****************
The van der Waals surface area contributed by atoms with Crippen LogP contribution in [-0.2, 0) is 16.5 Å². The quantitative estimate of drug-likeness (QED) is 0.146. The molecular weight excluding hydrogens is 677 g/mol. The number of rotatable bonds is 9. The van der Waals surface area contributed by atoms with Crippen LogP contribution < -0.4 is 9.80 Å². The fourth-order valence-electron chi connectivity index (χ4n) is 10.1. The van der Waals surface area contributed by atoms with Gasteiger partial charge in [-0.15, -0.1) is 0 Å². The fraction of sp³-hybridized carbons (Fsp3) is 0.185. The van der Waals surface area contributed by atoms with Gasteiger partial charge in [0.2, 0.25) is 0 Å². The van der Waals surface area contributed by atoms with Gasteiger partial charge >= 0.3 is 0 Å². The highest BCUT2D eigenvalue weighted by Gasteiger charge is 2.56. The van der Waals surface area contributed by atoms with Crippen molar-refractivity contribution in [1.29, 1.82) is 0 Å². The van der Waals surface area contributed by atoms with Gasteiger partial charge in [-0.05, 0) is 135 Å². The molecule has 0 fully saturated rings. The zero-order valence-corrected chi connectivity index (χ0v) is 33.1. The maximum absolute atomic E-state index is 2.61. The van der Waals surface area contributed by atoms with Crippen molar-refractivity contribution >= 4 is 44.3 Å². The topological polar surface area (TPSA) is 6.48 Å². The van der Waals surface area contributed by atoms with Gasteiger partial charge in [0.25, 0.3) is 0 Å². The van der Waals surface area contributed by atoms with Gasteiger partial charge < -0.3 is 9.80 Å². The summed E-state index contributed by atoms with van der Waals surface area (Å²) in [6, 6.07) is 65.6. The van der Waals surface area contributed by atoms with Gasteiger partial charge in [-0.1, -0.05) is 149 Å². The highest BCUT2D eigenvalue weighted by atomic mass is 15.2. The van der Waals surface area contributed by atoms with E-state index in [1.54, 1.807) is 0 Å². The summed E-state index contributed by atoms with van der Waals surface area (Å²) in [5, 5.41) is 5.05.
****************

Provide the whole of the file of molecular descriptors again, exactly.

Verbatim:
The van der Waals surface area contributed by atoms with Crippen LogP contribution in [-0.2, 0) is 16.5 Å². The quantitative estimate of drug-likeness (QED) is 0.146. The molecular weight excluding hydrogens is 677 g/mol. The number of rotatable bonds is 9. The van der Waals surface area contributed by atoms with Crippen LogP contribution < -0.4 is 9.80 Å². The fourth-order valence-electron chi connectivity index (χ4n) is 10.1. The van der Waals surface area contributed by atoms with Gasteiger partial charge in [-0.15, -0.1) is 0 Å². The fraction of sp³-hybridized carbons (Fsp3) is 0.185. The van der Waals surface area contributed by atoms with Gasteiger partial charge in [0.2, 0.25) is 0 Å². The van der Waals surface area contributed by atoms with Gasteiger partial charge >= 0.3 is 0 Å². The highest BCUT2D eigenvalue weighted by Gasteiger charge is 2.56. The van der Waals surface area contributed by atoms with Crippen molar-refractivity contribution in [1.29, 1.82) is 0 Å². The van der Waals surface area contributed by atoms with Gasteiger partial charge in [-0.05, 0) is 135 Å². The molecule has 0 fully saturated rings. The zero-order valence-corrected chi connectivity index (χ0v) is 33.1. The maximum absolute atomic E-state index is 2.61. The van der Waals surface area contributed by atoms with Crippen molar-refractivity contribution >= 4 is 44.3 Å². The topological polar surface area (TPSA) is 6.48 Å². The van der Waals surface area contributed by atoms with Gasteiger partial charge in [0.25, 0.3) is 0 Å². The van der Waals surface area contributed by atoms with Gasteiger partial charge < -0.3 is 9.80 Å². The summed E-state index contributed by atoms with van der Waals surface area (Å²) in [6, 6.07) is 65.6. The van der Waals surface area contributed by atoms with Gasteiger partial charge in [-0.1, -0.05) is 149 Å². The highest BCUT2D eigenvalue weighted by atomic mass is 15.2. The van der Waals surface area contributed by atoms with E-state index in [1.54, 1.807) is 0 Å². The summed E-state index contributed by atoms with van der Waals surface area (Å²) in [5, 5.41) is 5.05.